Thursday, July 3, 2008

2 Charity Hospital Op-Eds

This Op-Ed by Richard Moe, President of the National Trust for Historic Preservation appeared in the July 3 edition of the Times-Piayune.

A year ago, USA Today told its readers about a feisty Mid-City resident named Bobbi Rogers. Back then, Ms. Rogers was excited about getting started on the renovation of her flood-damaged house. Today, she's dismayed because her home, now beautifully refurbished, is threatened with demolition.

The threat to Ms. Rogers' home -- and many other structures in her neighborhood -- arises from a plan to build a new Veterans Administration medical facility and a 424-bed teaching hospital to replace Charity Hospital, which has been shuttered and moldering since Hurricane Katrina. The plan, which was recently given the go-ahead by Gov. Bobby Jindal and Secretary Alan Levine of the Department of Health and Hospitals, would destroy 150-200 homes and businesses.

In other words, people who saw their homes swamped by rising floodwaters could now see them flattened by roaring bulldozers.
The seriousness of the threat led the National Trust for Historic Preservation to include Charity Hospital and the adjacent historic neighborhood on its 2008 list of America 's 11 Most Endangered Historic Places.

The listing spotlights our alarm over the possible loss of "Big Charity," which is New Orleans ' premiere example of Art Deco design, and a major part of the Mid-City Historic District, which is listed in the National Register of Historic Places. It also reflects our concern that plans for constructing the new medical facilities are being pushed too fast, before all the facts are in.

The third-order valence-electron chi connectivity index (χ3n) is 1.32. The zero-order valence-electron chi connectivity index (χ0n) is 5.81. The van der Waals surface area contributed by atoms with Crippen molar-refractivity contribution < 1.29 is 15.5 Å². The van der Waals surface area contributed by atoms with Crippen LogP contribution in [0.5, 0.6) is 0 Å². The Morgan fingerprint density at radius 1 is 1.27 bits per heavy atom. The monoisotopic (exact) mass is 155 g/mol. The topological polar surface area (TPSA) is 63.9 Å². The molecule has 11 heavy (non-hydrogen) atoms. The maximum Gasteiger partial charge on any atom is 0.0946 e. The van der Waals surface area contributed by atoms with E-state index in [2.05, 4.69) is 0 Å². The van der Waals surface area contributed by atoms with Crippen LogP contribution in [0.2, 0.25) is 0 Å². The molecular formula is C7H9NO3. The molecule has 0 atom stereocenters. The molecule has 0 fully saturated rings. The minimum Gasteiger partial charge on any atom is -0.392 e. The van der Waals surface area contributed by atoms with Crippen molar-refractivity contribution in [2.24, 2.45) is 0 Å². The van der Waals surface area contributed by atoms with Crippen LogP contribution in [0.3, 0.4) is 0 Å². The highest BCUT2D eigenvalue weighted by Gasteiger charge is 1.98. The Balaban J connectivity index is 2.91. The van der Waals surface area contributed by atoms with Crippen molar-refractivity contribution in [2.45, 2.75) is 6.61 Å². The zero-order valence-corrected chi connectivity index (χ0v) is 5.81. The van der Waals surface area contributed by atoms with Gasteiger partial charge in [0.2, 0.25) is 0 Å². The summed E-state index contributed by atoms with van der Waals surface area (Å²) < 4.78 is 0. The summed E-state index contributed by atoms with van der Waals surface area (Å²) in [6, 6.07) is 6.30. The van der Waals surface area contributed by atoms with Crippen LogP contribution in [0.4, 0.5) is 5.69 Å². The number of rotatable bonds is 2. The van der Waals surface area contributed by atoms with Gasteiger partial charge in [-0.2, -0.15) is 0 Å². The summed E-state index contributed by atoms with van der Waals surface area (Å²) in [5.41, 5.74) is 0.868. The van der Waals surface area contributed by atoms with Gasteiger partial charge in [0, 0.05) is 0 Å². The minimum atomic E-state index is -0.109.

As mandated by a resolution of the state Legislature in 2006, an assessment of the Charity Hospital building is currently being carried out under the direction of the Foundation for Historical Louisiana; the final report on the structural condition of this important landmark is expected to be released by mid-August. The information in this report should be a major factor in -- not an afterthought to -- any decision about the need to construct new hospitals.

Similarly, the destruction of part of the historic Mid-City neighborhood and the displacement of its residents should not be contemplated until there has been a full and open discussion of the reasoning behind a decision that will impact hundreds of families. Up to now, most New Orleanians -- including the owners of property within the proposed footprint of the new hospitals -- have learned about the project primarily through the media. That's wrong. When residents are facing the threat of removal from their neighborhood, they shouldn't be expected to comply meekly, with no explanation of why they are being uprooted.

The National Trust urges the New Orleans City Council, the city's Office of Recovery and Development Administration, the Regional Planning Commission, LSU and the VA to open up the process. When site selection and facility design proceed in a manner that is contrary to established guidelines for historic preservation and environmental reviews the public is understandably left with the impression that federal, state and local agencies are merely going through the motions of compliance.